"Take the bee in yoah' thumb and fingah and pull," she ordered." See? It's a cunning little tape-measuah for her workbasket."

A sound of sleigh-bells jingling rapidly toward the house made her clap the lid on the box and drop it hastily back into the rose-jar.

"There they come!" she cried, "and the candles haven't been lighted. Hurry, grandfathah! We can't wait to call Walkah! Throw open the front doah!"

Flying to the hall closet for the long taper kept for the purpose, she held it an instant toward the blazing logs, and then darting around the room, passed from one candelabrum to another, till every waxen candle was tipped with its star of light. In her scarlet dress and the holly berries, her cheeks glowing and the taper held above her head as she tiptoed to reach the highest one, she looked like some radiant acolyte of joy.

Betty, rushing breathlessly down-stairs at the sound of the sleigh-bells, paused an instant between the portières at sight of her. " Oh, Lloyd!" she cried, clasping her hands. "You've given me the loveliest idea! I've only got it by the tail feathers now, but I'll find words for it all some day." Then without waiting to explain, she ran out to the porch, where, between the tall pillars, the old Colonel waited with elaborate courtesy to receive the coming guests.

As the sleighs glided nearer, Betty looked back through the door swung hospitably open to its widest, and saw Lloyd hastily thrusting the taper back into the closet.

"She lighted it at the Christmas fire, "thought Betty, struggling with the tail feathers of her lovely idea, in an effort to grasp all that Lloyd's act suggested. "And red is the emblem of joy. It might go this way: 'She touched the Christmas tapers with the Yule log's heart of flame.' No, it ought to start,---

"Lighting the candles of Christmas joy,
With a spark from the Yule log's fire."

But there was no time for making poetry, with so many voices calling "Merry Christmas," and so many outstretched hands grasping hers. In another instant the house seemed filled to overflowing, and the dim old mirrors were flashing back from every side one of the gayest scenes the hospitable old mansion had ever known.

The hunt began almost immediately. As soon as Elise had emptied the stocking of its contents, up-stairs and downstairs and in my lady's chamber went old and young at the bidding of the rhymes.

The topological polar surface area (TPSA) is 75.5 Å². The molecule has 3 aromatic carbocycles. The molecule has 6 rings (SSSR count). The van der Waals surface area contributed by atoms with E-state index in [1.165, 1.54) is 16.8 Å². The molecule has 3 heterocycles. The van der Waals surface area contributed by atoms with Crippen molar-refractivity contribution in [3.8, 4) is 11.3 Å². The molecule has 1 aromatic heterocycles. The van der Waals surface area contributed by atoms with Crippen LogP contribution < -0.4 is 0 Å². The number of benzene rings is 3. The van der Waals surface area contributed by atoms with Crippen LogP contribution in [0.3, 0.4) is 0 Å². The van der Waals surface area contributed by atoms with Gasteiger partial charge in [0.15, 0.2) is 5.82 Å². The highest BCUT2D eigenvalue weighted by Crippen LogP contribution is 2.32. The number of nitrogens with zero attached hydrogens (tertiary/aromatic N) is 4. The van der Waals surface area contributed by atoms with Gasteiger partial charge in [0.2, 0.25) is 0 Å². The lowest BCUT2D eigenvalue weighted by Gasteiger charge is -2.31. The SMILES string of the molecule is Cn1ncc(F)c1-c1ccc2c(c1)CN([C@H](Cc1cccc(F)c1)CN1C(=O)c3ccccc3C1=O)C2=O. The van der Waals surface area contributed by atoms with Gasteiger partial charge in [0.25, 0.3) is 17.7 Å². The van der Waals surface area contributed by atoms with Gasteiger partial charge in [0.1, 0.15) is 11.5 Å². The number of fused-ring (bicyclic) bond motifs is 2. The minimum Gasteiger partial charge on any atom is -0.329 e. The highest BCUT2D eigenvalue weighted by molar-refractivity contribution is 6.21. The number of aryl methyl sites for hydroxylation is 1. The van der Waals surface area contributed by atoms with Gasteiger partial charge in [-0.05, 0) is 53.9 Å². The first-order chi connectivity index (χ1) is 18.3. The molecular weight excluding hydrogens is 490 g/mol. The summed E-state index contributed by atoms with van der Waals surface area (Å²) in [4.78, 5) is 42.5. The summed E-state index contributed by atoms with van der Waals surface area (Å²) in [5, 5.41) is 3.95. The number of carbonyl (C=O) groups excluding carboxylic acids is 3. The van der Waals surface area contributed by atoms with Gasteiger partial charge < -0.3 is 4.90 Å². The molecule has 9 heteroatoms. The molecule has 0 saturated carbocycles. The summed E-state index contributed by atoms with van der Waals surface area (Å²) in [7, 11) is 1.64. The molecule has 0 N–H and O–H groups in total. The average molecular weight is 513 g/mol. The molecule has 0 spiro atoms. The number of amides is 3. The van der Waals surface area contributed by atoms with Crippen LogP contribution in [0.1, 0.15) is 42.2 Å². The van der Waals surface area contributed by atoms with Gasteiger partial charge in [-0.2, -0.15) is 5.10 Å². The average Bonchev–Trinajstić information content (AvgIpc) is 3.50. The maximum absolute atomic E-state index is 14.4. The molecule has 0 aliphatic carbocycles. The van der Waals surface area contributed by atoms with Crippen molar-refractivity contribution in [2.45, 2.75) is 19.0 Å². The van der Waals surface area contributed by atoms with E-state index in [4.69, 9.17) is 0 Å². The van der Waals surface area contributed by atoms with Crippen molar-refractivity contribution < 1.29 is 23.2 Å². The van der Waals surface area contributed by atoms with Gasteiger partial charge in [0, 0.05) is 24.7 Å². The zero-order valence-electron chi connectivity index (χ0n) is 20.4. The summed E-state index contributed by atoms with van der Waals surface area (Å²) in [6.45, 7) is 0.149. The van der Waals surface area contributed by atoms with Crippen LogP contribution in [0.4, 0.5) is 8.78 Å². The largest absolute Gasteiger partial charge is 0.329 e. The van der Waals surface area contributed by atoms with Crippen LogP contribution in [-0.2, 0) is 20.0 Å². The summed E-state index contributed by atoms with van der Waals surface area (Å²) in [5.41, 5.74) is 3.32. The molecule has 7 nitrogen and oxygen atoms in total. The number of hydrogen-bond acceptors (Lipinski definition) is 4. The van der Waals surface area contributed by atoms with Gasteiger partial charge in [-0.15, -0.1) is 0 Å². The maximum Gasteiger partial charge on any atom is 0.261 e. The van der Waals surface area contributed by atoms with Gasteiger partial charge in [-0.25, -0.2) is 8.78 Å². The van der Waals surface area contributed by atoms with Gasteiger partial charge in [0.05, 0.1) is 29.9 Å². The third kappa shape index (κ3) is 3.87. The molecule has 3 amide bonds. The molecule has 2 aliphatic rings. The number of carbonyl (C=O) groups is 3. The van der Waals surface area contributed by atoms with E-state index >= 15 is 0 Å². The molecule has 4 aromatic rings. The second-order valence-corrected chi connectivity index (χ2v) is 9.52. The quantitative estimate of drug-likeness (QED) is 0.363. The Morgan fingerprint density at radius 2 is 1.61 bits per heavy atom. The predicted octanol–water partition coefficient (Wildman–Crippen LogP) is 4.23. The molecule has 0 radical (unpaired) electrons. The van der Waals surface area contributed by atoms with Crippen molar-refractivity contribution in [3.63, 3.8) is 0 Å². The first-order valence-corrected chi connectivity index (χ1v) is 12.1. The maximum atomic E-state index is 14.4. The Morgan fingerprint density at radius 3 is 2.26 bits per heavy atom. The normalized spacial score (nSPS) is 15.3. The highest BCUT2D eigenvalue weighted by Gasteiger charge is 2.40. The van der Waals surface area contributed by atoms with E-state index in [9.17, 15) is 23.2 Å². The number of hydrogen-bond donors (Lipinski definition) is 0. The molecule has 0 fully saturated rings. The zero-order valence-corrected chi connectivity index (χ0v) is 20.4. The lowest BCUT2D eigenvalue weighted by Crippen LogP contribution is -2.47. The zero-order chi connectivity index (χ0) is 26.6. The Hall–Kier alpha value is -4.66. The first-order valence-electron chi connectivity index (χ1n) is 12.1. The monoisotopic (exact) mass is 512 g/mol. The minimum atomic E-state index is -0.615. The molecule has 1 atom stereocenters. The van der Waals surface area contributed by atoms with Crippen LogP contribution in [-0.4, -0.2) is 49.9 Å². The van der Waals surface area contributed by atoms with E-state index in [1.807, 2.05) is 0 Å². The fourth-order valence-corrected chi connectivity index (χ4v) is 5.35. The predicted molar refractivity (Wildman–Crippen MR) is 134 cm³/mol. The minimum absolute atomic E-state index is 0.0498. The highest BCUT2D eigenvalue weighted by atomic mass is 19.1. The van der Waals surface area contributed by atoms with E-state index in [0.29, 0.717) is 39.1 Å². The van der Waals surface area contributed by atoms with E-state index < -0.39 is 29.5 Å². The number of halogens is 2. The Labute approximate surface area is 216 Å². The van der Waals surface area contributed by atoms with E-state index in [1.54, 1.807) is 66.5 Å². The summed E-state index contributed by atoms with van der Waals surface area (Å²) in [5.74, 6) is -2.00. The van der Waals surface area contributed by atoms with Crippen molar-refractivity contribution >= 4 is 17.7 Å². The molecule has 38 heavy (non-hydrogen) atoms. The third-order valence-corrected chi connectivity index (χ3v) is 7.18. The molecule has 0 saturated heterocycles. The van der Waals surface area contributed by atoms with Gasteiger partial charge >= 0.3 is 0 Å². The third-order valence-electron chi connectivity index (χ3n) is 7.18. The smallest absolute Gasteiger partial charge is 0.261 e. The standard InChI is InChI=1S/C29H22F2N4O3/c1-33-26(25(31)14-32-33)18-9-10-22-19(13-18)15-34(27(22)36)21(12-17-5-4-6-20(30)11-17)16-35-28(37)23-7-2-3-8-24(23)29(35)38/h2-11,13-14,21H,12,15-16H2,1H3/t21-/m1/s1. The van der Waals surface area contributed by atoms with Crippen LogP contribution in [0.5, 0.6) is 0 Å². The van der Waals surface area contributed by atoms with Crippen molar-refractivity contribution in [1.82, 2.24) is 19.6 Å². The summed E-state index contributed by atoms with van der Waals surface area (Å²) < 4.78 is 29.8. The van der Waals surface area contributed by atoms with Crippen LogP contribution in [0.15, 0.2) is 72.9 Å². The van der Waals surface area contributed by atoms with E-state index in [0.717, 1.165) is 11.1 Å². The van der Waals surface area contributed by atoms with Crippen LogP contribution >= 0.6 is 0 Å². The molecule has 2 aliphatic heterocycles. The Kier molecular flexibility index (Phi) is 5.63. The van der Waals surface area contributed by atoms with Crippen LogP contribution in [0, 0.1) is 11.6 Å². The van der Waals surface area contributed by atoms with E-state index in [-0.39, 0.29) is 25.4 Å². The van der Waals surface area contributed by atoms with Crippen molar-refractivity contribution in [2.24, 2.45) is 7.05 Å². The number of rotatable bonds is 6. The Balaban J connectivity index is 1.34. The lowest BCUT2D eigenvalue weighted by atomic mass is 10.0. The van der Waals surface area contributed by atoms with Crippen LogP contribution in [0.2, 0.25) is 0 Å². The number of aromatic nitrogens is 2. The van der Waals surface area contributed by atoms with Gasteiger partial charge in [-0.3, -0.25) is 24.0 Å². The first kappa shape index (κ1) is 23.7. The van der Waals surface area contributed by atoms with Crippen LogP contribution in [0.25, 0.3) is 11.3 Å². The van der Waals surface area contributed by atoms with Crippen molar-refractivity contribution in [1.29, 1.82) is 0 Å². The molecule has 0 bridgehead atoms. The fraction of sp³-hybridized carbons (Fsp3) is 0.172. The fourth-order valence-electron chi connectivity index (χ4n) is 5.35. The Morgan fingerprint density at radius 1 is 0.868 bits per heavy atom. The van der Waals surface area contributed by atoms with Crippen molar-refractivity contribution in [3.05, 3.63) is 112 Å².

"I feel like a 'goosey gander,' sure enough, "said Allison presently. "For I've been all over the house, and there's no place left to wander. Where would you go if you. had this card?"

She thrust hers out toward Gay, who read:

"Standing with reluctant feet
Where Brooks and Little Rivers meet"

Gay puzzled over it a moment, and then suggested that she try the library. "I have," answered Allison. "Keith found his package in there, behind the picture of a Holland windmill and canal, but there is nothing else in the room that suggests water that I have been able to find."

"Who wrote 'Little Rivers'?"

Allison stood thinking a moment, and then cried out: " Well, of course! Why didn't I think to look among the books?" Flying down-stairs, she began glancing along the library shelves until she found the book she sought and Brooks's sermons standing side by side. Between them was wedged a thin package which proved to contain a picture which she had long wanted, a photograph of Murillo's painting of the Madonna.

To Betty's surprise the Christmas stocking held a card for her. She had supposed her part of the game would be only making the rhymes and helping to hide the gifts. There was no rhyme on her card, simply the statement, "Some little men are keeping it for you."

Remembering Allison's experience, she ran upstairs to Lloyd's room, where in a low bookcase were all the juvenile stories that her childhood had held dear. A set of Miss Alcott's books stood first, and, taking out the well-thumbed copy of "Little Men," she shook it gently, fluttering the leaves, and turning it upside down. But the volume held nothing except a four-leaf clover, which Lloyd had left there to mark the place one summer day. Betty turned away, as puzzled as any of the others whom she had helped to mystify.